Consumers may view them as stomach-churning social media memes but recent instances of people licking ice cream or spitting in bottled beverages at supermarkets before putting the products back on shelves are categorized as intentional food contamination events. The culprits may face prison sentences of up to 20 years to reflect the severity of danger such behavior poses to public health. After all, saliva can transmit bacteria and viruses, possibly spreading infections such as colds, influenza, measles, and mononucleosis, just to name a few.
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Now that the original acts are inspiring a rash of copycats in the U.S., FDA recently issued a reminder to retailers on the resources available and suggested best practices to prevent food adulteration.
At the store level, FDA recommends:
- Carefully and thoroughly inspecting incoming products and product returns for signs of tampering, contamination, or damage.
- Creating a system for receiving, storing, and handling distressed, damaged, and returned products and products left at checkout counters to minimize their potential for being compromised.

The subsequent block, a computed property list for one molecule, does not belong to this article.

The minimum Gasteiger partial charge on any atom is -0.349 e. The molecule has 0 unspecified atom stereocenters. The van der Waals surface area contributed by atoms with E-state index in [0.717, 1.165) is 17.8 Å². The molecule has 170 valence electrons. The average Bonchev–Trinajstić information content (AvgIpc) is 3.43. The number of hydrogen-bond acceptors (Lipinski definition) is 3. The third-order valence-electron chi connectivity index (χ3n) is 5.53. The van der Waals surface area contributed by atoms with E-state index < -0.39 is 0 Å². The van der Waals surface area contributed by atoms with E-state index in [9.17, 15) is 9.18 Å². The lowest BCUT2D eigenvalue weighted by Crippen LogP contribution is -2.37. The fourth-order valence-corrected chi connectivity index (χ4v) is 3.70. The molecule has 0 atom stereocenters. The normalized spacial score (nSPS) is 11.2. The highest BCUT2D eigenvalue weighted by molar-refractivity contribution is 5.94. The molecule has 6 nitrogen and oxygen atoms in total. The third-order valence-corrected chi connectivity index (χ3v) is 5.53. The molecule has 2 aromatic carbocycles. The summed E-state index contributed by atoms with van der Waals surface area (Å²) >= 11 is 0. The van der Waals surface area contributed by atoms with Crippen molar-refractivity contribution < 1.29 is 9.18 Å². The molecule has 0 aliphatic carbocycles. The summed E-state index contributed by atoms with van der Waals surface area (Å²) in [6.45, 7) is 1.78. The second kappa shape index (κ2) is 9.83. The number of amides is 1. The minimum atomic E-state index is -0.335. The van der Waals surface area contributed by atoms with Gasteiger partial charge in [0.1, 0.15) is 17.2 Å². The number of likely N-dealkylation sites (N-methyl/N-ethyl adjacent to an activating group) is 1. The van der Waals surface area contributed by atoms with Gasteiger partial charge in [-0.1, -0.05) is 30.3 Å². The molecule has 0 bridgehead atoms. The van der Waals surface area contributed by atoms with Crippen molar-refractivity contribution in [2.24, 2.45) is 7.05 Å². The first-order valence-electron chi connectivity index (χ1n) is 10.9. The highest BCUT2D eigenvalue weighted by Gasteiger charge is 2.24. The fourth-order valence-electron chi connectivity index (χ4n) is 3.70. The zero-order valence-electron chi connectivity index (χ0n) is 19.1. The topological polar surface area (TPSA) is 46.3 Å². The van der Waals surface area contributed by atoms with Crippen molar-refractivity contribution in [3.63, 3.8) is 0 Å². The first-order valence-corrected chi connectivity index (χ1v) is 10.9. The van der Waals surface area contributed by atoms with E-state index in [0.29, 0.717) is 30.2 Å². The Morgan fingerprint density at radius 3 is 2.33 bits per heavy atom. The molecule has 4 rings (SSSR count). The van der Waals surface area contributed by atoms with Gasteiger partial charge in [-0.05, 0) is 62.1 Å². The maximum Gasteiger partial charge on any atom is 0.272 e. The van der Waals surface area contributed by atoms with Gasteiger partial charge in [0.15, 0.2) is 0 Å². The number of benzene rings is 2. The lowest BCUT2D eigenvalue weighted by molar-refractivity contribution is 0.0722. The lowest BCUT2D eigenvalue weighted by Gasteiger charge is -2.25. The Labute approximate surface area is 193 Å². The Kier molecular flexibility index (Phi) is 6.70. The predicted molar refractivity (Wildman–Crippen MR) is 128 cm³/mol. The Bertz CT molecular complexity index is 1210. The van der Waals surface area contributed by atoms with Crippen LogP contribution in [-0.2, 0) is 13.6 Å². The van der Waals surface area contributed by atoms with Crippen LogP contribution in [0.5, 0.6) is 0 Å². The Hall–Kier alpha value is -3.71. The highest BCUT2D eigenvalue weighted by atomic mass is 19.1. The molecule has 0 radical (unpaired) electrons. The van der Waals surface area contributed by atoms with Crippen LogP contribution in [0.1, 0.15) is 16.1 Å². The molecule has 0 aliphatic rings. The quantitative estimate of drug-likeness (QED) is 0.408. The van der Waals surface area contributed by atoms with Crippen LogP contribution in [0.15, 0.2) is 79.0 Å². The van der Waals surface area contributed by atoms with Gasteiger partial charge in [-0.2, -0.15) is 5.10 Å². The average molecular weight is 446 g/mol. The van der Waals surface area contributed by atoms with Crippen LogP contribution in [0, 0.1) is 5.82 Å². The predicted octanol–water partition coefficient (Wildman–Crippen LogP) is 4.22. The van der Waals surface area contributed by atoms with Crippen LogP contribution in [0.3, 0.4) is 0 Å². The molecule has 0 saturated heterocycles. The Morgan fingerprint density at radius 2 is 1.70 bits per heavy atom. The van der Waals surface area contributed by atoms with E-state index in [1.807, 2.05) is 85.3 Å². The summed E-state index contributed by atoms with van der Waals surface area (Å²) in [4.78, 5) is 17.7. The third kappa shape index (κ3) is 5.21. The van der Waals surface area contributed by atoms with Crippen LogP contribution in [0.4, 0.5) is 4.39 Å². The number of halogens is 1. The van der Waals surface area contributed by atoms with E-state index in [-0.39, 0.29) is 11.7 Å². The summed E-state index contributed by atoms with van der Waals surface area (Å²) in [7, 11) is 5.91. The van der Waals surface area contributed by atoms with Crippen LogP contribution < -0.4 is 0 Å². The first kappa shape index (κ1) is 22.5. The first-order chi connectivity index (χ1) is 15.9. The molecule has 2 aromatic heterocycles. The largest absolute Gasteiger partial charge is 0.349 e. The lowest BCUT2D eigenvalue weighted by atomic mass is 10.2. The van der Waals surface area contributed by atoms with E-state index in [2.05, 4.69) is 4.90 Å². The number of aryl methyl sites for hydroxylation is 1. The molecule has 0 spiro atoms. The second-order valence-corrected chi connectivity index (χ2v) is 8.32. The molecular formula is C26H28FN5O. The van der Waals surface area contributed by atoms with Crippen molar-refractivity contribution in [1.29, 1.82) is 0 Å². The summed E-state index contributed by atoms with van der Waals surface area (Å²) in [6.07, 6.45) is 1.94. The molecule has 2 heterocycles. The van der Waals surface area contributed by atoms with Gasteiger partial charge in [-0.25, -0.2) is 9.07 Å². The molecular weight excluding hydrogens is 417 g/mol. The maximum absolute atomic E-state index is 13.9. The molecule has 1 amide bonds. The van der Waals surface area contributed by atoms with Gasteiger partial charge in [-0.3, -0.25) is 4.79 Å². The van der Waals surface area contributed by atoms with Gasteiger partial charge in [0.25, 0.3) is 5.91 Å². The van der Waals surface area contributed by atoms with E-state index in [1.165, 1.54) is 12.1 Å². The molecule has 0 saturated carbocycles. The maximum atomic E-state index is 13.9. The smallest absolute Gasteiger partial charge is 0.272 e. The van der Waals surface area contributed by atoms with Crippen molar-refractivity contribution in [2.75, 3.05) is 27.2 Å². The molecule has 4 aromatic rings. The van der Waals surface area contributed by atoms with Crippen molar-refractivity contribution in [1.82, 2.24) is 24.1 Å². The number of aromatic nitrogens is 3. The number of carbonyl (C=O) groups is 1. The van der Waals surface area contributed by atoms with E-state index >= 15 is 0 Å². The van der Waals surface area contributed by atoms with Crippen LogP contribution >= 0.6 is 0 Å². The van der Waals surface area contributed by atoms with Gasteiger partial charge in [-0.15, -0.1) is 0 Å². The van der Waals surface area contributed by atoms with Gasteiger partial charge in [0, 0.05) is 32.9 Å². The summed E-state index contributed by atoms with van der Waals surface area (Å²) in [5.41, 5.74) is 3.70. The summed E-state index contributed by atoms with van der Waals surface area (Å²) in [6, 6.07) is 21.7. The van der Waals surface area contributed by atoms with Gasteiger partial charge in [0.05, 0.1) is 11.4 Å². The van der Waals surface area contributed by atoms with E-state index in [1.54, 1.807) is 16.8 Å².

- Consistently examining store products for evidence of tampering such as stained, leaking, damaged packaging, missing or mismatched labels, and evidence of resealing.
- Using employees, video cameras, and one- and two-way windows to keep an eye on as much of the store as possible to deter unusual or suspicious activity.
On the operations side, FDA recommends:
- Reading its Guidance for Industry: Food Security Preventive Measures Guidance for Retail Food Stores and Food Service Establishments, making sure to review the guidance in each section that relates to a component of your operation and assess which preventive measures are suitable.
- Training employees on food defense awareness via FDA’s Employees FIRST program, which educates front-line food industry workers from farm to table about the risk of intentional food contamination and the actions they can take to identify and reduce these risks.
- Periodically reminding staff of security procedures that prevent food tampering.
- Emphasizing staff’s role in preventing intentional food contamination events in accordance with FDA’s See Something Say Something campaign, which outlines indicators of suspicious activities as well as recommended protective measures.
Even before products reach retail shelves, FDA hopes to prevent intentional food contamination via the new Mitigation Strategies to Protect Food Against Intentional Adulteration rule under the FDA Food Safety Modernization Act. This rule requires certain food processing facilities to prepare and implement a food defense plan that identifies vulnerabilities and actionable process steps, mitigation strategies, and procedures for food defense monitoring, corrective actions and verification.